canstockphoto27842070What are salespeople so afraid of?

“I think I’ve told you before that I have a mild-to-moderate case of call reluctance.  Even warm opportunities I’m following up on create anxiety.”

I was a little surprised to receive this email from Sam, a sales and marketing pro with years of experience. In theory, someone who talks to people for a living should be accustomed to it. But Sam isn’t alone. Many salespeople—even sales veterans—still experience call reluctance, especially when asking for referrals.

Here’s why and what to do about it:

Silence Feels Like Rejection

Perhaps you’ve emailed a prospect and haven’t heard back. If it was a cold email, then you probably never will. But that doesn’t sting as much anyway. After all, you have no skin in the game, so you move on to the next target. But when prospects have said they’d like to talk to you, and then don’t respond to your messages, the radio silence feels a lot more personal.

Many salespeople quit here, assuming silence means “no.” In reality, there could be several reasons your prospects aren’t responding: They’ve been under the gun to meet tight deadlines; their priorities changed; they moved on to new positions or new employers; or maybe the dog died. You just don’t know … until you follow up.

When I have difficulty connecting with people—even those who know me—I do one of two things:

  • Send a calendar invite. Because there’s a date and time associated with the request, it’s easy for people to accept the invitation or propose another time.
  • Write an email withReferrals no longer a priority?” in the subject line. Then I’ll write a very nice, customized message. The person is always apologetic, and we either continue the conversation or agree that my solution no longer applies.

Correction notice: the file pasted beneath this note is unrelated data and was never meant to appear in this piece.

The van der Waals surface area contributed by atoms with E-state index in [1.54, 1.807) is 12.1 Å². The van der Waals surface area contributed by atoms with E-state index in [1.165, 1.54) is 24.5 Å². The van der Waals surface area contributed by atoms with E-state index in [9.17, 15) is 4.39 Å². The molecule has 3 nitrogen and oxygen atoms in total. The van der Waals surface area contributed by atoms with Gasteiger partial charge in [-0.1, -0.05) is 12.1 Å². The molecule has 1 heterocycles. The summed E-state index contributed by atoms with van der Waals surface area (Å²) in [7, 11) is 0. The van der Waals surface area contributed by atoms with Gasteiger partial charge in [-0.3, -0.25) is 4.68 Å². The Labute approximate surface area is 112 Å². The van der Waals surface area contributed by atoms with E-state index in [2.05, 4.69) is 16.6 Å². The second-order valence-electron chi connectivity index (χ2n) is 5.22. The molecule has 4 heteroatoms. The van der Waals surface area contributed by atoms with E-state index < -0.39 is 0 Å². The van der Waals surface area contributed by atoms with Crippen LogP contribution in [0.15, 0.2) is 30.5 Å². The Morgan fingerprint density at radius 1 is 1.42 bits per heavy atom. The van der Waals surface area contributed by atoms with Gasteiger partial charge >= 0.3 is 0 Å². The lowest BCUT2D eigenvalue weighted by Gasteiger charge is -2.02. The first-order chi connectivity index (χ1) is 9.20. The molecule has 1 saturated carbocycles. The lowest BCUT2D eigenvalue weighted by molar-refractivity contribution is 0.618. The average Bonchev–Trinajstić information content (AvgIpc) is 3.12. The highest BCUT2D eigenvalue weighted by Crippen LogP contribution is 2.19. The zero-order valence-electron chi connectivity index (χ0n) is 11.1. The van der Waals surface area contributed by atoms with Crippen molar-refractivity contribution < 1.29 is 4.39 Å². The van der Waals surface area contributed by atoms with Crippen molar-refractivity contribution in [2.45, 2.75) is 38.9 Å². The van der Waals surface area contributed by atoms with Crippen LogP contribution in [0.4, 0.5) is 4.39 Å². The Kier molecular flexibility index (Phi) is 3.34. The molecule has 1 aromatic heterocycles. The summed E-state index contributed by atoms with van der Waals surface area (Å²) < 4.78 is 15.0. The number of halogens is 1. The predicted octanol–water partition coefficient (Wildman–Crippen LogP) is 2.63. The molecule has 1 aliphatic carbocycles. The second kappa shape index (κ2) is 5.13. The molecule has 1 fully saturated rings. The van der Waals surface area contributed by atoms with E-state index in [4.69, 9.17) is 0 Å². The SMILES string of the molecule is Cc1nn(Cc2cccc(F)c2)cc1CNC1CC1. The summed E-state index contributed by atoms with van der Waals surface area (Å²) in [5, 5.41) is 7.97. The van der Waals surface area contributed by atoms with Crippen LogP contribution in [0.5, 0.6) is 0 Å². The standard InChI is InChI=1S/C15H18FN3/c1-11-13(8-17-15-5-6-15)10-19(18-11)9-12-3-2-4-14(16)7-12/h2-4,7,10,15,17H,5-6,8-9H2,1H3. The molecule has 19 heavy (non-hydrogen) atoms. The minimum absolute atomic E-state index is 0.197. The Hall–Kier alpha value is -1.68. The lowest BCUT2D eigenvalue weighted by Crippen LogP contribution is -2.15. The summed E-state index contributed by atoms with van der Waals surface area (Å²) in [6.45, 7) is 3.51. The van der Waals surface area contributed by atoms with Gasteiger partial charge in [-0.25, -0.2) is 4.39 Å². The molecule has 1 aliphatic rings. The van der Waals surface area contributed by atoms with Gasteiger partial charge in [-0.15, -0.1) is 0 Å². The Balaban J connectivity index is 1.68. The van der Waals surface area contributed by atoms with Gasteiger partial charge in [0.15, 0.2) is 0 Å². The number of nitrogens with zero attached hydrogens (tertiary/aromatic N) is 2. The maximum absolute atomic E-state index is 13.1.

Usually people are very apologetic once we get them on the phone. Everyone is running a mile a minute today. We live our lives in 30-minute, back-to-back meetings.  So, when we do finally reach hot prospects, they compliment us on our persistence. There’s a big difference between pushy and persistent, and people appreciate the latter.

You never know when prospects are ready to buy, unless you ask. And consider this: What do you really have to lose? They’re not responding anyway, and you’ve taken action.

Referral Selling Feels Even More Personal

The best scenario is when you’ve been introduced by people your prospects know and trust. It’s easy to schedule a meeting through email, and you usually talk to the prospect on the first try. (I cringe when I hear it typically takes 10 or more tries to reach someone. What a dumb way for salespeople to spend their time!)

Yet, many salespeople find it harder to ask their referral networks for introductions than to cold call strangers. Ironic, yet it makes complete sense. Cold callers are just “dialing for dollars” and have no connection to the people they’re calling. When someone hangs up on them or is rude, they just move to the next name on the list. No harm, no foul.

Referral selling is very, very personal. Our reputations are on the line. We’re not talking to faceless strangers. We’re talking to clients, business associates, colleagues, or friends. So we worry:

  • What if they say “no”? (Crushing.)
  • Will asking for help imply weakness or suggest my business is struggling? (Not cool!)
  • Isn’t it intrusive or even arrogant to ask a busy person to do something for us? (No one wants to be known as a pushy salesperson.)

Reps are often so apprehensive about having the referral conversation that they don’t make the call. And that’s a total waste. Referrals aren’t an imposition, and asking for them isn’t pushy. In fact, most people enjoy connecting people who could help each other. When we make referrals, we help out everyone involved—including ourselves. We introduce a credible resource, save the other person valuable time, and endear ourselves to both connections.

Don’t be coy or beat around the bush. When you ask for referrals with confidence, your referral source knows exactly the person you want to meet and gladly introduces you.

For example, my reluctant friend Sam recently shared some good news with me via email: “This is a small story/example, but I called two prospects in my opportunity pipeline that had gone a little quiet.  Got them both live, had a great conversation, both are back on track (will be a little late, but back active).”

Well how about that!

(Note: This post originally appeared on LinkedIn Publisher.)

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